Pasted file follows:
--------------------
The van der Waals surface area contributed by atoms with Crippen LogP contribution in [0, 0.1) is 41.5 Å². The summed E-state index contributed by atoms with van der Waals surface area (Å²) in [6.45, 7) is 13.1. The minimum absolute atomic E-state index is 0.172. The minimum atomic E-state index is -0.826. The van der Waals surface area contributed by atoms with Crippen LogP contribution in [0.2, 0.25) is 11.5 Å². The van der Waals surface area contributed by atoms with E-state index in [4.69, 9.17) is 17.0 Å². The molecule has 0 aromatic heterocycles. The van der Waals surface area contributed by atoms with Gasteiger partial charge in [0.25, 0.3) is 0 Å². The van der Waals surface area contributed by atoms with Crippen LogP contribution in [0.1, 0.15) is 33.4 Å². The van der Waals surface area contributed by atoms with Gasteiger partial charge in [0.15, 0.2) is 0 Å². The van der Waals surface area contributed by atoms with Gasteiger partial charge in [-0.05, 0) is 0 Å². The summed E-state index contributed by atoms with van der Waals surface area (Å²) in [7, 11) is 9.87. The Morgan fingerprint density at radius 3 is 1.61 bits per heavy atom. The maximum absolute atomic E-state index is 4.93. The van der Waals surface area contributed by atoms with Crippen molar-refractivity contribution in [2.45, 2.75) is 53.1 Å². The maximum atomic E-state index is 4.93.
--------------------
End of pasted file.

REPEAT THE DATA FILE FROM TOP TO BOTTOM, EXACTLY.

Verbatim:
The van der Waals surface area contributed by atoms with Crippen LogP contribution in [0, 0.1) is 41.5 Å². The summed E-state index contributed by atoms with van der Waals surface area (Å²) in [6.45, 7) is 13.1. The minimum absolute atomic E-state index is 0.172. The minimum atomic E-state index is -0.826. The van der Waals surface area contributed by atoms with Crippen LogP contribution in [0.2, 0.25) is 11.5 Å². The van der Waals surface area contributed by atoms with E-state index in [4.69, 9.17) is 17.0 Å². The molecule has 0 aromatic heterocycles. The van der Waals surface area contributed by atoms with Gasteiger partial charge in [0.25, 0.3) is 0 Å². The van der Waals surface area contributed by atoms with Crippen LogP contribution in [0.1, 0.15) is 33.4 Å². The van der Waals surface area contributed by atoms with Gasteiger partial charge in [0.15, 0.2) is 0 Å². The van der Waals surface area contributed by atoms with Gasteiger partial charge in [-0.05, 0) is 0 Å². The summed E-state index contributed by atoms with van der Waals surface area (Å²) in [7, 11) is 9.87. The Morgan fingerprint density at radius 3 is 1.61 bits per heavy atom. The maximum absolute atomic E-state index is 4.93. The van der Waals surface area contributed by atoms with Crippen molar-refractivity contribution in [2.45, 2.75) is 53.1 Å². The maximum atomic E-state index is 4.93.